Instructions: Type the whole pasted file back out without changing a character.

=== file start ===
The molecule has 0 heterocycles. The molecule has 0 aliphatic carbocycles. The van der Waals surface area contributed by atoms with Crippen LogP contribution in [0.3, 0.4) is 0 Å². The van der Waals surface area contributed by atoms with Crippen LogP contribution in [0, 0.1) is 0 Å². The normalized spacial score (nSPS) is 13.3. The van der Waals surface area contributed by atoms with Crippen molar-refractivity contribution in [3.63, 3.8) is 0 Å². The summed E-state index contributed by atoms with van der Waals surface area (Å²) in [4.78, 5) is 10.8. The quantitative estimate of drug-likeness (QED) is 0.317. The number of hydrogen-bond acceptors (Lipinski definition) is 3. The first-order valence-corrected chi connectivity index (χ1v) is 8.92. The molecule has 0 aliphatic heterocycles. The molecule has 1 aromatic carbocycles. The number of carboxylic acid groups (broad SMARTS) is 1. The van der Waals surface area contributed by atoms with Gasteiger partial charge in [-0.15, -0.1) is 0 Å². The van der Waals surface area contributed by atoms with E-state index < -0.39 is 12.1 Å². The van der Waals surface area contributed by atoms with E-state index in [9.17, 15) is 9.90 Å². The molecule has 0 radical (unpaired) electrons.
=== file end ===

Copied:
The molecule has 0 heterocycles. The molecule has 0 aliphatic carbocycles. The van der Waals surface area contributed by atoms with Crippen LogP contribution in [0.3, 0.4) is 0 Å². The van der Waals surface area contributed by atoms with Crippen LogP contribution in [0, 0.1) is 0 Å². The normalized spacial score (nSPS) is 13.3. The van der Waals surface area contributed by atoms with Crippen molar-refractivity contribution in [3.63, 3.8) is 0 Å². The summed E-state index contributed by atoms with van der Waals surface area (Å²) in [4.78, 5) is 10.8. The quantitative estimate of drug-likeness (QED) is 0.317. The number of hydrogen-bond acceptors (Lipinski definition) is 3. The first-order valence-corrected chi connectivity index (χ1v) is 8.92. The molecule has 0 aliphatic heterocycles. The molecule has 1 aromatic carbocycles. The number of carboxylic acid groups (broad SMARTS) is 1. The van der Waals surface area contributed by atoms with Gasteiger partial charge in [-0.15, -0.1) is 0 Å². The van der Waals surface area contributed by atoms with E-state index < -0.39 is 12.1 Å². The van der Waals surface area contributed by atoms with E-state index in [9.17, 15) is 9.90 Å². The molecule has 0 radical (unpaired) electrons.